Life in the Alaskan wilderness appealed to Lenedra’s parents, Jay and Arva Carroll, so they joined her father’s brother Ward to live on an island near Fairbanks. The environment was harsh with wild animals abound and the population scattered. Even though life was difficult, as they stayed in a ‘tiny one-room log cabin with a sod roof and dirt floor,’ her parents still found it all very exciting. Jay ran trap lines and hunted, and they later moved from Wrangell to Seward as he became a manager for a utility company.

Lenedra was eight when the family finally settled in the town of Homer. Early on in life, she learned that survival depended on one’s creativity, common sense, and good judgment. She greatly admired her father, and has fond memories of him imparting his wisdom and sharing his ideas with her. She said that Jay built an airplane in the early ‘50s and learned how to fly it with the help of a neighbor. With his savings, he bought a small air service, and his business grew to include a marine fuel dock at the harbor. Lenedra worked for him during summers, as she helped with the ledger and manned the radio. Her father would often take her along as he flew in mail, supplies, the locals, and the visitors in the area. Money was not the currency, as he was paid in fish and game, as most people there followed a subsistence lifestyle.

Lenedra married Atz Kilcher in 1969 after his two years of military service including in Vietnam; they divorced in 1982, with Atz granted custody of their children. Lenedra yearned to be free and was ‘committed to living on the wind… supported by the Unseen.’ Still lacking courage, she decided to just live life the way she wanted. She sold all her possessions, settled bills, bought plane tickets, and left her home of 41 years. At that time, her two children were away at school, and the youngest who was 16, was with Atz, so she ‘felt free to jump with abandon into the unknown.’ She only had $300 in her pocket when she left Alaska in 1991, to live in San Diego.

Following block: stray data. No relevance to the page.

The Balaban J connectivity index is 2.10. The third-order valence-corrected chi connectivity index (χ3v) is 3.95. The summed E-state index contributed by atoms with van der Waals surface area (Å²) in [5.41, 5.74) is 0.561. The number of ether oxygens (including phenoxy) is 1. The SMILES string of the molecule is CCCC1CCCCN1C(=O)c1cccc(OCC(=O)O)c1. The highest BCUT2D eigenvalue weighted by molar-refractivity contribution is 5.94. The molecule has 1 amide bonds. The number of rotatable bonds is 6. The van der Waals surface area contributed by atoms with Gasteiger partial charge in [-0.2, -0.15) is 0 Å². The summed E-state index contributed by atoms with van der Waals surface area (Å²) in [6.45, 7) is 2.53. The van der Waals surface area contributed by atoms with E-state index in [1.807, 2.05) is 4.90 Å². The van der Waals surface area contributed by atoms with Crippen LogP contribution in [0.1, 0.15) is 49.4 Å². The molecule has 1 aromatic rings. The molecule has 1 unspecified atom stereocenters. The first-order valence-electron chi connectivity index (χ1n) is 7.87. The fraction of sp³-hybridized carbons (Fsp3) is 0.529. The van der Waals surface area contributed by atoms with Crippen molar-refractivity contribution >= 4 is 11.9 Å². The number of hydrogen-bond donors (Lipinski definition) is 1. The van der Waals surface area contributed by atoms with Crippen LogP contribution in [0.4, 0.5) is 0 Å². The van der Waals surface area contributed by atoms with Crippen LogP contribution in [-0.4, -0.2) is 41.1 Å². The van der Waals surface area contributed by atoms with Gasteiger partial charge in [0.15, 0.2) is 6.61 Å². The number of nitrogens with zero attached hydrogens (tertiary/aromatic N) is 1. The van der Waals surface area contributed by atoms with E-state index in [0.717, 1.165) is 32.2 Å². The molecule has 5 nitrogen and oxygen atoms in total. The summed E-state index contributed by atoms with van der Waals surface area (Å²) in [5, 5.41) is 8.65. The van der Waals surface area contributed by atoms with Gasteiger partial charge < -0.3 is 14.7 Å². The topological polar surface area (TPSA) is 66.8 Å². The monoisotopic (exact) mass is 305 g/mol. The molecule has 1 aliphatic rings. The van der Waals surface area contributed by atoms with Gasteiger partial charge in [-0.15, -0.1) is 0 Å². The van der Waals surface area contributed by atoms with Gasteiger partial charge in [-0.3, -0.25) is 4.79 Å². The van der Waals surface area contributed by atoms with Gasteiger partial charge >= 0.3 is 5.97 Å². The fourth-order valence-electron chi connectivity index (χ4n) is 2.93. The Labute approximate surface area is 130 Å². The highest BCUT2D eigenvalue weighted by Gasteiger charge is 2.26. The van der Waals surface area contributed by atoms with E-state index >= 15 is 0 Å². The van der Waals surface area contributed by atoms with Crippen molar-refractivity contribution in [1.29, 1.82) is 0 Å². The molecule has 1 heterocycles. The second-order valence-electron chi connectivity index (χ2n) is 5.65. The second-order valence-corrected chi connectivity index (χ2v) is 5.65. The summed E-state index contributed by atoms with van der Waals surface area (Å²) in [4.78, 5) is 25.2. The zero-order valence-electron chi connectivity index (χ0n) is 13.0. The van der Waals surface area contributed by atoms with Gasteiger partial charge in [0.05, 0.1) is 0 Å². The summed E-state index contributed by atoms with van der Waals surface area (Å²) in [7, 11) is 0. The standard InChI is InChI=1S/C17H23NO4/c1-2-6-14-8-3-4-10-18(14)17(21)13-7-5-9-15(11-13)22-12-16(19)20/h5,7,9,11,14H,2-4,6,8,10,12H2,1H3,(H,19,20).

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For three years after her divorce, Lenedra struggled financially as she worked part-time and focused on restoring her health. Instead of working minimum-wage jobs, she taught music and art classes as well as led self-help groups. Later on, she established an art glass business, started a radio show, and wrote a column for a newspaper.

What happened to Lenedra?

Jewel’s story and her estrangement from her mother

Singing was in Jewel’s blood, as her grandmother Ruth taught her children how to sing and play music to pass the time, back in the day. Atz and his siblings even performed in Europe whenever Yule did presentations about life in Alaska as a homesteader; some even likened them to the Von Trapp children (“Sound of Music”). Jewel and her father would sing together in bars, and she went on to become a successful singer-songwriter.

Her life wasn’t easy, and her success was marred by her mother’s betrayal. Jewel was only eight when Lenedra left, and her longing for a mother was made worse by an abusive father. She left home when she turned 15, and attended Interlochen Arts Academy in Michigan on a partial scholarship.

She sought her mother out, and stayed with her for a while. Having limited resources, Jewel was later told by her mom that they should both live in their respective vans, where they could have a simple life, free from pressure and the burden of worrying too much about money. She could write songs, sing, sketch and dream. Mother and daughter met often and made plans.